Egor Shestakov, director of investment and development business Sixpenny Group, on how he got started in property, his film and book picks, how he’d spend a million pounds and his number-one travel destination.
How did you join the property industry?
After school, I travelled from the UK to Latvia for an internship with LIDO, Latvia’s largest fast-food chain. While I enjoyed the work, the most challenging and exciting process was the development of a restaurant called Lido Spice in Riga. This experience led me to change my university course from hospitality to general business and management. On graduation, I secured an entry-level job in the property consultancy department at PwC in Moscow, which kickstarted my career.
What does your job entail?
Working with the Sixpenny Group team to scale up our business. My key focus is addressing the environmental challenges created by outdated stock. I plan to direct our investments into upgrading and building energy-efficient and sustainable residential and commercial property. Ultimately, I would like our company to compete with the big players in the market and make notable investments in developments that deliver positive outcomes for all stakeholders.
What do you like most about the property industry?
The diverse challenges and opportunities give me a lot to work with and keep me focused. Also, people will always need food, clothes and property, so the demand is always there for a good property product.
And what do you dislike most about it?
As an entrepreneur, I have to say the speed it takes to progress any development. All processes are time-intensive, and any new project is accounted for in years. New technologies such as blockchain will hopefully help.
What would you change about the property industry?
I would love to see more small companies like ours taking on large projects and investments. Property benefits when owner-managers are more hands-on and take an active interest in delivering to the highest standards.
What barriers or challenges have you overcome?
Following the disruption of Covid-19, I was looking ahead to a brighter future for our fledgling business, but then the tragic conflict in Ukraine started. Although I am a UK citizen with a UK business, my Russian heritage has led to some companies and individuals refusing to work with us. It was very difficult last year and we are still seeing some discrimination. Thankfully, most people can separate the political from the personal and we are continuing to successfully build the business.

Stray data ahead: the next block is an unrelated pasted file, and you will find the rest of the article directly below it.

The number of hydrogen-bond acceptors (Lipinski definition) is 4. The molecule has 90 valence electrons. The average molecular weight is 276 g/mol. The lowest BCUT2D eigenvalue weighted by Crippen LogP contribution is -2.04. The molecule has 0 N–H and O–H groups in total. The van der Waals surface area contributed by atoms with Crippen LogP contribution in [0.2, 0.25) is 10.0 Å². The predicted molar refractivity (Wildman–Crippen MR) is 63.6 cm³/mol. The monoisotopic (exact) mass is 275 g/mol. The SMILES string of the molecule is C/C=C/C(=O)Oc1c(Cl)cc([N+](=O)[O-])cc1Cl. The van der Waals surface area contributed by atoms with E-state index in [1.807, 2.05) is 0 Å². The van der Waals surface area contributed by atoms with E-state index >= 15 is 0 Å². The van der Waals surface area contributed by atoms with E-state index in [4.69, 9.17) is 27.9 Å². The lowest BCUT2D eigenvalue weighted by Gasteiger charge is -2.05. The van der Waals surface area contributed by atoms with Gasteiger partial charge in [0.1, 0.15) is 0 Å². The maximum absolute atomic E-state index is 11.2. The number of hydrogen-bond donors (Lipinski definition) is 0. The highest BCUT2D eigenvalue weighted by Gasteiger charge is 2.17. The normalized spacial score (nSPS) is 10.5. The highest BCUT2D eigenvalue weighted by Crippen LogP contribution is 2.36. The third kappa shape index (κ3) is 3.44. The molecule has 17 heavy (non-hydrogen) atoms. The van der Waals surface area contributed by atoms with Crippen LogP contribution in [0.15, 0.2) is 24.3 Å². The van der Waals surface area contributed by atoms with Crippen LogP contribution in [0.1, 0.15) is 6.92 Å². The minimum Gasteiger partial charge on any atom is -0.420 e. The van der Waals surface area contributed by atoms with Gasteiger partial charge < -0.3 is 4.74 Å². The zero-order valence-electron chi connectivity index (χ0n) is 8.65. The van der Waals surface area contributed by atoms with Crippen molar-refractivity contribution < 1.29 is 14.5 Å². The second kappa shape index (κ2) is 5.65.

What are you most proud of in your career?
So far I would say coming back to live permanently in the UK in 2014 and starting a business from scratch here. We continue to make property investments in other countries, but the UK remains the best place to be an entrepreneur.
What advice would you give someone starting a career in the property industry?
Find people to learn from and seek opportunities to build a broad base of expertise and knowledge as quickly as possible. I was fortunate to work with outstanding managers and entrepreneurs in my early career, which helped me develop. I also picked up as much work as I could handle – not all of it went very far, but it was all priceless experience.
Something to watch:
I like the film Forrest Gump as it makes me appreciate how life is. The story shows so many unexpected changes that life can bring, for which we cannot prepare. As Forrest says: “Life is like a box of chocolates.” It is a feel-good film and it articulates so many important values such as love, friendship and hope.
Something to read:
I re-read a lot of books and a standout for me is Ivan Turgenev’s 1862 novel Fathers and Sons, which was one of the first Russian novels to be translated for a wider European audience. It is about the conflicts that arise from generational differences and contrasting values in a rapidly changing world. The generational gap is even more relevant in today’s world, and the book is still a great read.
If I had a million pounds?
I hate spending money, so if I had a million pounds I would have to invest it. It would probably end up in the stock and bond market, as trading is another source of income for me, as well as a passion on which I spend a lot of time. That, or I would maybe invest it in my own personal property.
Top travel destination:
My number-one travel destination is the North Pole. I would like to try to repeat my father’s expedition: a 200km ski journey across sea ice to play a tennis match on top of the world. The mission failed to make the Guinness World Record on a technicality – there was no proof of the size of the court. I would like to right this wrong and I welcome anyone who wants to join me for a doubles match.